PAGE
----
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Members of the Indian Navy on board the vessel INS Kadmatt (F29) (L) and INS Satpura (F48) arrive for a four-day goodwill visit which aims to strengthen ties between India and the Philippines, at the Pier 15 in Port Are, metro Manila, Philippines October 3, 2017.

REUTERS/Romeo Ranoco

India sends ships to South China Sea as it builds naval strength

When Indian warships steamed into Manila Harbor on Monday, they sent a message to Beijing. With its land borders cut off by archrival Pakistan, wartorn Myanmar, and an increasingly hostile Beijing, New Delhi is committed to becoming a world-class naval power. The port call in the Philippines followed similar stops in Singapore, Vietnam, and Malaysia as India attempts to build stronger bonds with Southeast Asian partners, many of whom share anxieties about China’s territorial ambitions.

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FILE PHOTO: Chinese Coast Guard vessels fire water cannons towards a Philippine resupply vessel Unaizah on May 4 as it made its way to the Second Thomas Shoal in the South China Sea, March 5, 2024.

REUTERS/Adrian Portugal//File Photo

Filipino fisherman fleet floats toward fraught waters

A flotilla of Philippine fishing vessels was put to sea Wednesday to assert sovereignty over the disputed Scarborough Shoal — where China has dozens of ships waiting for them. Chinese vessels have injured sailors with water cannons over disputed shoals in the South China Sea before, so Manila has dispatched Coast Guard vessels and an aircraft to monitor the situation.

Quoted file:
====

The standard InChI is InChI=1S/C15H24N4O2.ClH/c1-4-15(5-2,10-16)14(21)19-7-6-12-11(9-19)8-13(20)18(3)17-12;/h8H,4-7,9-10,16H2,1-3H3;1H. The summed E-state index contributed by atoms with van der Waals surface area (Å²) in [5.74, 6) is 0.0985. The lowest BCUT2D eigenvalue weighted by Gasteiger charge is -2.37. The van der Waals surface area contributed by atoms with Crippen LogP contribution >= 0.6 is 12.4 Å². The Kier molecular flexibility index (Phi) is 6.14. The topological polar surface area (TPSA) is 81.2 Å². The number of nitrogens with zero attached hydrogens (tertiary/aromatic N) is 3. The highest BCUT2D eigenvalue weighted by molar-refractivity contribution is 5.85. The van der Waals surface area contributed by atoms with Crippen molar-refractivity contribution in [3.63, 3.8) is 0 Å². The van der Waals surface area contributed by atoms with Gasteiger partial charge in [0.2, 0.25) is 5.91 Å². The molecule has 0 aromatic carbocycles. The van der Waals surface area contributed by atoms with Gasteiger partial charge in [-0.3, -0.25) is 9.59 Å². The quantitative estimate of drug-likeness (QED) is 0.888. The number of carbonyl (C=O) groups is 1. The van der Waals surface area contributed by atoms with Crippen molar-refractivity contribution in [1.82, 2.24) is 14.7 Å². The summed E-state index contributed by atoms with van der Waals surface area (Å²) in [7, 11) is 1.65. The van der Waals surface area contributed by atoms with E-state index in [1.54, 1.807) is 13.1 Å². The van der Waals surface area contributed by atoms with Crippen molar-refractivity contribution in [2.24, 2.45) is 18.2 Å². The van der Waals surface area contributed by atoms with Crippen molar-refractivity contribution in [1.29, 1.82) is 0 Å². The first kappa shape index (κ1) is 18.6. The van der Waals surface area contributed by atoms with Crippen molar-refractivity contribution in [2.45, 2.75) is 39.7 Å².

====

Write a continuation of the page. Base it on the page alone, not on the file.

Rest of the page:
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Members of Philippine Marines is pictured at BRP Sierra Madre, a dilapidated Philippine Navy ship that has been aground since 1999 and became a Philippine military detachment on the disputed Second Thomas Shoal, part of the Spratly Islands, in the South China Sea March 29, 2014. Picture taken March 29, 2014.

REUTERS/Erik De Castro

Hard Numbers: Manila’s many protests, US views of China, Kenya floods, Germany’s baby bust, US-Russia staring contest in Niger

20: Manila filed a diplomatic protest on Thursday — its 20th in 2024 — against Chinese harassment of its vessels in the South China Sea. That’s a rate of more than one a week, as Beijing seems little deterred by US and Japanese efforts to bolster the Philippines’ military capacities.

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China shouldn’t “coerce or intimidate” the Philippines in the South China Sea, says US Ambassador
China shouldn’t “coerce or intimidate” the Philippines in the South China Sea | GZERO World

China shouldn’t “coerce or intimidate” the Philippines in the South China Sea, says US Ambassador

Tensions are rising between China and the Philippines over control of the South China Sea, which Beijing sees as its territory, and Manila as its exclusive economic zone. On GZERO World with Ian Bremmer, US Ambassador Nick Burns explained the US position that it is concerned about China’s aggression in the South China Sea, particularly at Second Thomas Shoal, a submerged reef where Manila deliberately beached a ship in 1999 and has used as a military outpost ever since.

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FILE PHOTO: Chinese Coast Guard vessels fire water cannons towards a Philippine resupply vessel Unaizah May 4 on its way to a resupply mission at Second Thomas Shoal in the South China Sea, March 5, 2024.

REUTERS/Adrian Portugal

Another standoff in the South China Sea